Not everyone has the honour of living in an award-winning country, or better yet, not everyone considers that an honour. I was born in a small parish with 110 inhabitants just outside Lisbon, and my youth was paved with finding small water streams among fabled stretching woodlands, watching my grandfather plant potatoes all the while leaning on our dogs and watching the verdant sunset sink. I look back fondly at those memories, and my circle of social life was restricted by those hundred familiar faces all into my teenage mists.
When I was a docile and sensitive boy, one thing was generally known, we were an enclave of the modern world, a tender collapse between edging western development and a deep connection to land, humility, poverty, and pain. In the yet-to-explore sacred and scarlet hills of Portugal, we roamed the sun-lands searching for an oasis that spawned the entire rectangle garden planted sea-side. We quested for a beauty that was already there, and after centuries of isolation and regret, we found a rooted longing for days that never came, for an evasive beauty that time did not look kindly upon.
Those were the days of yore, nowadays, the scopes have shifted. Portugal, now a growing and bursting experience of culture and history, the brand new Jurassic Park without deadly dinosaurs, conveniently docked at Europe’s lonely and serene edge, offers a way to mitigate the pains of modern existence at a manageable driving distance. As we now live among kind visitors and explorers, we listen to those praises of beauty. How sunny are our lands, how old our cities, how beautiful our forests and endless our beaches, and above all else, how deep is our sadness.
As I write this humble prose, I can listen to goldcrests chirping atop that peppertree, and at 20:00 there is still clarity outside, the sun still faintly shines, as it tends to. Faint yet enchanting gypsy music booms at the distance, I can still pick apart the variations of the low-voiced man who is singing to the rhythm. I remember being young, the sun shone its golden-hue with all the same brightness, the buildings and asphalt roads vibrated to the heat, the summer cicadas already knew the ancient lyricists before any of us did, and at the sidewalks of this beautiful block of candour we’ve inhabited, I was already sad, already longing. We all were, and we still are.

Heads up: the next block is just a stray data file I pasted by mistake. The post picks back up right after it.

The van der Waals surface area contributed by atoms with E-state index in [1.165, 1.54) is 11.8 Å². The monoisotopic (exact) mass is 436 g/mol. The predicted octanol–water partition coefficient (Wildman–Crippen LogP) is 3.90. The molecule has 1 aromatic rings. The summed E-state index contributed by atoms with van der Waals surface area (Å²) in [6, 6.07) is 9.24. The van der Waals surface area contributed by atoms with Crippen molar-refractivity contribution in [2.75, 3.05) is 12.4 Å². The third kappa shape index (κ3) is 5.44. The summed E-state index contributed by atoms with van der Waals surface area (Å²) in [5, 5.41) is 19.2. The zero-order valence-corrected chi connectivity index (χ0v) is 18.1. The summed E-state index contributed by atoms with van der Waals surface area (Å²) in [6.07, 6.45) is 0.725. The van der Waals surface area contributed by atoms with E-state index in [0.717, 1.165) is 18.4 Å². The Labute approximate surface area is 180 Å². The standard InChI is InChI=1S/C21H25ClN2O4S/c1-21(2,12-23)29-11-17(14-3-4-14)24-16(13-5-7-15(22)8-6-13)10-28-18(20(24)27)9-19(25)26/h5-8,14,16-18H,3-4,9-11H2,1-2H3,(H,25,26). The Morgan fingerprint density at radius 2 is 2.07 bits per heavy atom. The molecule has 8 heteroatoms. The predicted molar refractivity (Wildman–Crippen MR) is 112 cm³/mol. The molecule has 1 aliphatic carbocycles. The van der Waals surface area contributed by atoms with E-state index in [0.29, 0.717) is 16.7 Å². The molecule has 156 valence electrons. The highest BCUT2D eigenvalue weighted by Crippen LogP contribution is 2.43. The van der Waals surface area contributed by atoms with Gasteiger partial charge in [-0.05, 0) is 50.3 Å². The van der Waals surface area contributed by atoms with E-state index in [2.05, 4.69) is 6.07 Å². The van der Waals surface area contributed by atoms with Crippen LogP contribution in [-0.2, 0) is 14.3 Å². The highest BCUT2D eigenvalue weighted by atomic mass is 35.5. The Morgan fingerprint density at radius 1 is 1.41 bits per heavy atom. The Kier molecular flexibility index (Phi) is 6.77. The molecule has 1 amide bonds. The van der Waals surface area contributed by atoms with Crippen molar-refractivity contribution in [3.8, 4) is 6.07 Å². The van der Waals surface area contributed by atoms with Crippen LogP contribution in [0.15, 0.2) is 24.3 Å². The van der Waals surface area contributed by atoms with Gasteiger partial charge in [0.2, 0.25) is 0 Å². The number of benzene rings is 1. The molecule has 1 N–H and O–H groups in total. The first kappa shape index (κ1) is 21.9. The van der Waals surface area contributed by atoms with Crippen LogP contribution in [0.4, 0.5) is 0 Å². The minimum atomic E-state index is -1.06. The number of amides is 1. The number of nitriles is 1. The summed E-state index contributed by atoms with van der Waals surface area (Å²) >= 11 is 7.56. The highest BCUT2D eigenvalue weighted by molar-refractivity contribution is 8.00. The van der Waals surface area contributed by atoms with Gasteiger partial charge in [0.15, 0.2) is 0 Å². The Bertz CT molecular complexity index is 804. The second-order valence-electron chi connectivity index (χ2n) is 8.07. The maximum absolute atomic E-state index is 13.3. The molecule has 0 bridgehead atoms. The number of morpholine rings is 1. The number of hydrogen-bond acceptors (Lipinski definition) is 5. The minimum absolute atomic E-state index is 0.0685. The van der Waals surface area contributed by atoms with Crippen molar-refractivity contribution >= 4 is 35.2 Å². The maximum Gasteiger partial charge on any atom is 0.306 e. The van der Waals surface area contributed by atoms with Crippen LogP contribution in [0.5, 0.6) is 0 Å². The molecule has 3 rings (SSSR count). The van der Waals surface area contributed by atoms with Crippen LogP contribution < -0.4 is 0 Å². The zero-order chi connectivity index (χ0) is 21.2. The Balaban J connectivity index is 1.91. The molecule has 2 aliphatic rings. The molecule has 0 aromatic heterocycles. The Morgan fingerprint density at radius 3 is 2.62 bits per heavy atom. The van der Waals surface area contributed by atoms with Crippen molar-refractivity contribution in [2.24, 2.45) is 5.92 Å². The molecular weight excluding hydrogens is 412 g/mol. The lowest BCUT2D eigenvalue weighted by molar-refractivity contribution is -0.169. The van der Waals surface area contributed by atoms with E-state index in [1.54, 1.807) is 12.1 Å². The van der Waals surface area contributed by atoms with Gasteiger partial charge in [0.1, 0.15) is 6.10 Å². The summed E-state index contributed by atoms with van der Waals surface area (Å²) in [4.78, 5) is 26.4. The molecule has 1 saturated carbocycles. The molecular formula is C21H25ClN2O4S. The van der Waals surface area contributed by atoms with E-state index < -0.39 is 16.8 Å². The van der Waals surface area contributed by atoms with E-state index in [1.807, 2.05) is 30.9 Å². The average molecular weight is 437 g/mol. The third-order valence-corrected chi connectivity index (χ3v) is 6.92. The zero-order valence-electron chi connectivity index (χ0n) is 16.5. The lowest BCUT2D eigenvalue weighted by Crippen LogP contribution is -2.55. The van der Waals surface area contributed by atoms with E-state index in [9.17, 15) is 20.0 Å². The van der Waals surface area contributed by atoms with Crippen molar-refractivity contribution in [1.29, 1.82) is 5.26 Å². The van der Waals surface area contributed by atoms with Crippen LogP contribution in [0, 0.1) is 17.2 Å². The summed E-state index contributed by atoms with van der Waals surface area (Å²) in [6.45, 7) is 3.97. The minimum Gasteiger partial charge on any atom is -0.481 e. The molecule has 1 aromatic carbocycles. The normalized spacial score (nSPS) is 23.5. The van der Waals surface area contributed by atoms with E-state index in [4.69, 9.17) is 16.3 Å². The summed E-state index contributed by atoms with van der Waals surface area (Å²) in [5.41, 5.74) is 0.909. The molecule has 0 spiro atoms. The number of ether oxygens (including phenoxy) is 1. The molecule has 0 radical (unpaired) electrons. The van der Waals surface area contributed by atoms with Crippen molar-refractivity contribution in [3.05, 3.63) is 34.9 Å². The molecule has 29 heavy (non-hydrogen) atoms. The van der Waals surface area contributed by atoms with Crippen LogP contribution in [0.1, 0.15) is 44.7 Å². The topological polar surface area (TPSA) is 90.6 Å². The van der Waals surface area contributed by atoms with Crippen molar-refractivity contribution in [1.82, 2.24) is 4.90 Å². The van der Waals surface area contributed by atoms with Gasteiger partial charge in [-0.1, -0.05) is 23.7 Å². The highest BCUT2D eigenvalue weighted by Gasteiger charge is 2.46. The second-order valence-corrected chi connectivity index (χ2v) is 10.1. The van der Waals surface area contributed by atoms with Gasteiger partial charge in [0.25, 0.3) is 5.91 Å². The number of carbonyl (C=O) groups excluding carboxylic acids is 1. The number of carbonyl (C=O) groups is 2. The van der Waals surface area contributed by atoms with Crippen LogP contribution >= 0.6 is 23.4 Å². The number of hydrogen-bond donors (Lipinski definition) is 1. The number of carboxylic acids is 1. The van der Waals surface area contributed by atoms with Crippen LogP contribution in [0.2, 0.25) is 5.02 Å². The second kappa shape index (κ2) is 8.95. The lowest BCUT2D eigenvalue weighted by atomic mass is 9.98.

It’s difficult to pinpoint why we exist this way, but I’ve convinced myself that it’s only a natural consequence of this paradise we’ve created. In these hills where marine order takes form of beautiful composure, what other sadness could we compare it to than our own inner demons.
And that matching pendulum of innate sadness strikes harder every time, painting Portugal more beautiful and we, sadder, abandoned at a seaside beauty created to evaporate.
And Lisbon, my current home, the city-port of poetry and fado, only seems to reflect that ever-so-strongly, as it tries to grip it’s fainting identity while this bombardment of globalised exposition occurs, which it has always done. The only city where walls still cry, those colourful walls that close upon our dreams and limit our solitaire nightmares.